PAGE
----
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Alaska House sends oil tax overhaul to Senate

  • Author: Nathaniel Herz
  • Updated: April 10, 2017
  • Published April 10, 2017

Anchorage Democratic Rep. Geran Tarr speaks in support of House Bill 111, the House’s legislation to adjust oil taxes and close off companies’ cash subsidies, during floor debate Monday at the Capitol in Juneau. (Nathaniel Herz / Alaska Dispatch News)

JUNEAU — The Alaska House narrowly passed its oil tax bill Monday, sending a wide-ranging measure to the Senate that both scales back companies' cash subsidies and changes the state's base tax rate.

The 21-19 vote on House Bill 111 came along caucus lines, with Anchorage independent Rep. Jason Grenn the one member of the largely Democratic House majority coalition opposing the legislation.

The bill will head next to the Republican-controlled Senate, which has indicated an openness to reduced cash subsidies, but not to adjusting tax rates.

Monday's hourslong House floor debate embodied the same ideological divide.

Members of the GOP minority said they were willing to accept changes to the subsidy program, which would be nearly eliminated under HB 111. But they characterized the rest of the bill as a rewrite of the state's oil tax regime in a way that would discourage investments in new projects.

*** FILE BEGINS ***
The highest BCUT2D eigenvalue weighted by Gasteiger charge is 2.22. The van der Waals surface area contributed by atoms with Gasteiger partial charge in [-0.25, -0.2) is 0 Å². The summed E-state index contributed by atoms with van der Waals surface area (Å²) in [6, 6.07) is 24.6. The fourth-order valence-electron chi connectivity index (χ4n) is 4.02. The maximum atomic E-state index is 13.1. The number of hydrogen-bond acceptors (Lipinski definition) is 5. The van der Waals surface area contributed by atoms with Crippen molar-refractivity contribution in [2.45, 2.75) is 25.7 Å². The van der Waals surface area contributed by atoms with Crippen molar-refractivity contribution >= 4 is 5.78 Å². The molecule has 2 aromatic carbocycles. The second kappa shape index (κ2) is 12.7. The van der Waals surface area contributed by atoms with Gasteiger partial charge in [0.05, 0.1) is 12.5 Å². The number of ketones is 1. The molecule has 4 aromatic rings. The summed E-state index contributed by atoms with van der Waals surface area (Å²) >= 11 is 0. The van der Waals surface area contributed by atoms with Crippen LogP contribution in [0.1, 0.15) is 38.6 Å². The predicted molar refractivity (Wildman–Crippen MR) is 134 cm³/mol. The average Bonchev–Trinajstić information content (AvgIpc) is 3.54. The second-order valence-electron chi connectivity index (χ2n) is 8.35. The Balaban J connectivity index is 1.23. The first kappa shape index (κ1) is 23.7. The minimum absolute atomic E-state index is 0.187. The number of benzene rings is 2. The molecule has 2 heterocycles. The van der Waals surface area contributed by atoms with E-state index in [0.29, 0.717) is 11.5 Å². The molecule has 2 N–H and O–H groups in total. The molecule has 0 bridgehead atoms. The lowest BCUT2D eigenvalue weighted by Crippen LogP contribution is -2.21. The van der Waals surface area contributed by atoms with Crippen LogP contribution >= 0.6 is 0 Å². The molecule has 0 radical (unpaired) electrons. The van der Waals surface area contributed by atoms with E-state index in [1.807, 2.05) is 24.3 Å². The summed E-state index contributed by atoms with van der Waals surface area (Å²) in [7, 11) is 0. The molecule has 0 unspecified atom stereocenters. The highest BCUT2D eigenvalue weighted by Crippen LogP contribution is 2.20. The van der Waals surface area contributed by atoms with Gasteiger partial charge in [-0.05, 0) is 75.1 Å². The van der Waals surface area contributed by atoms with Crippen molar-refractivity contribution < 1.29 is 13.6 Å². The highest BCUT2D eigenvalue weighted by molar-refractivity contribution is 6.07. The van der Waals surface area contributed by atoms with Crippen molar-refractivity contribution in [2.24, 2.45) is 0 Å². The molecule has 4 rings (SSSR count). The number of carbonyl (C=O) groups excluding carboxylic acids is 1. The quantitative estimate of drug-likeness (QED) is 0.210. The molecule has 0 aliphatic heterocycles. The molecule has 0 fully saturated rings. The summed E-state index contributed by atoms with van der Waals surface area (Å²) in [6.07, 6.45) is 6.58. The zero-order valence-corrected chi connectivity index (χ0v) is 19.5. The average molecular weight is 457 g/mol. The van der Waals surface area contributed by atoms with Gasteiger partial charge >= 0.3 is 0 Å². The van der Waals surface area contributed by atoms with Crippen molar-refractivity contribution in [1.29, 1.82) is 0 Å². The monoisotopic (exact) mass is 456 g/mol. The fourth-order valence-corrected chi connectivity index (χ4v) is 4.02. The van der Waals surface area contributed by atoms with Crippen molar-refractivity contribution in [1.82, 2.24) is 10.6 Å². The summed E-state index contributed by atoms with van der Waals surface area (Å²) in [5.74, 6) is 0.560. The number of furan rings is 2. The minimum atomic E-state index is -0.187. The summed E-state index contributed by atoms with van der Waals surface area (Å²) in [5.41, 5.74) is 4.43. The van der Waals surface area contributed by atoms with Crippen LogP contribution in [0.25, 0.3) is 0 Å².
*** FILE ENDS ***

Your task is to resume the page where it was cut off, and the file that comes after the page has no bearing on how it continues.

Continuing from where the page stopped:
Anchorage Republican Rep. Chris Birch questions elements of the largely-Democratic House majority coalition’s plan to adjust oil taxes and reduce companies’ cash subsidies during a floor debate at the Capitol on Monday. (Nathaniel Herz / Alaska Dispatch News)

"Make no mistake, this is not a modest proposal," said Anchorage Republican Rep. Chris Birch. "This is a massive tax increase on the industry. This is bad for our economy. It's bad for our community and it's bad for our state."

House Democrats said they're asking the oil industry to help close the state's deficit of nearly $3 billion just as they're asking Alaskans to contribute through a broad-based tax and smaller Permanent Fund dividends.

"Everyone understands that everyone's going to have to give if we have a fiscal solution," said Rep. Geran Tarr, D-Anchorage, who carried HB 111 on the House floor.

The legislation is expected to add $130 million to the state's bottom line in 2019, growing to $325 million by 2023, according to projections by Gov. Bill Walker's administration.

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